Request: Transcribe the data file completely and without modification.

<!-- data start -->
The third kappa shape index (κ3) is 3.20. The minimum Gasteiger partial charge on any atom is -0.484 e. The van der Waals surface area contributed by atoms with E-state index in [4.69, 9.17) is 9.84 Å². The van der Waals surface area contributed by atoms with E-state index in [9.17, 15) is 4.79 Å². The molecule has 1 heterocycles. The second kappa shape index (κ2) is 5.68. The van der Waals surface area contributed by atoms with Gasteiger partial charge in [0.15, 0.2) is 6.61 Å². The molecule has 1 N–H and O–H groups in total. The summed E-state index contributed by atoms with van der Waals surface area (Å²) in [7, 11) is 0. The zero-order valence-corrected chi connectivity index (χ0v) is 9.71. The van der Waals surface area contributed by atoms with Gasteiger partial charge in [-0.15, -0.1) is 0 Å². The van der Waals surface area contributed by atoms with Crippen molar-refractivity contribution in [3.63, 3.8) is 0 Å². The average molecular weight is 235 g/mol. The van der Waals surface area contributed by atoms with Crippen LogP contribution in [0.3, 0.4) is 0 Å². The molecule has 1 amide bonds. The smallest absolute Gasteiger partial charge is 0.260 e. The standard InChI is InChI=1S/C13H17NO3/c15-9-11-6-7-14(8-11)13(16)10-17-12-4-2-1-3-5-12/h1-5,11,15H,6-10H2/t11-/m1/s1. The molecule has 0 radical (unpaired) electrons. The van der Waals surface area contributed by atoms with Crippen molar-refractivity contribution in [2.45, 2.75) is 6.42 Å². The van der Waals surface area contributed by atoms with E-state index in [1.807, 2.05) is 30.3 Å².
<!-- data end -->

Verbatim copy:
The third kappa shape index (κ3) is 3.20. The minimum Gasteiger partial charge on any atom is -0.484 e. The van der Waals surface area contributed by atoms with E-state index in [4.69, 9.17) is 9.84 Å². The van der Waals surface area contributed by atoms with E-state index in [9.17, 15) is 4.79 Å². The molecule has 1 heterocycles. The second kappa shape index (κ2) is 5.68. The van der Waals surface area contributed by atoms with Gasteiger partial charge in [0.15, 0.2) is 6.61 Å². The molecule has 1 N–H and O–H groups in total. The summed E-state index contributed by atoms with van der Waals surface area (Å²) in [7, 11) is 0. The zero-order valence-corrected chi connectivity index (χ0v) is 9.71. The van der Waals surface area contributed by atoms with Gasteiger partial charge in [-0.15, -0.1) is 0 Å². The van der Waals surface area contributed by atoms with Crippen molar-refractivity contribution in [3.63, 3.8) is 0 Å². The average molecular weight is 235 g/mol. The van der Waals surface area contributed by atoms with Crippen LogP contribution in [0.3, 0.4) is 0 Å². The molecule has 1 amide bonds. The smallest absolute Gasteiger partial charge is 0.260 e. The standard InChI is InChI=1S/C13H17NO3/c15-9-11-6-7-14(8-11)13(16)10-17-12-4-2-1-3-5-12/h1-5,11,15H,6-10H2/t11-/m1/s1. The molecule has 0 radical (unpaired) electrons. The van der Waals surface area contributed by atoms with Crippen molar-refractivity contribution in [2.45, 2.75) is 6.42 Å². The van der Waals surface area contributed by atoms with E-state index in [1.807, 2.05) is 30.3 Å².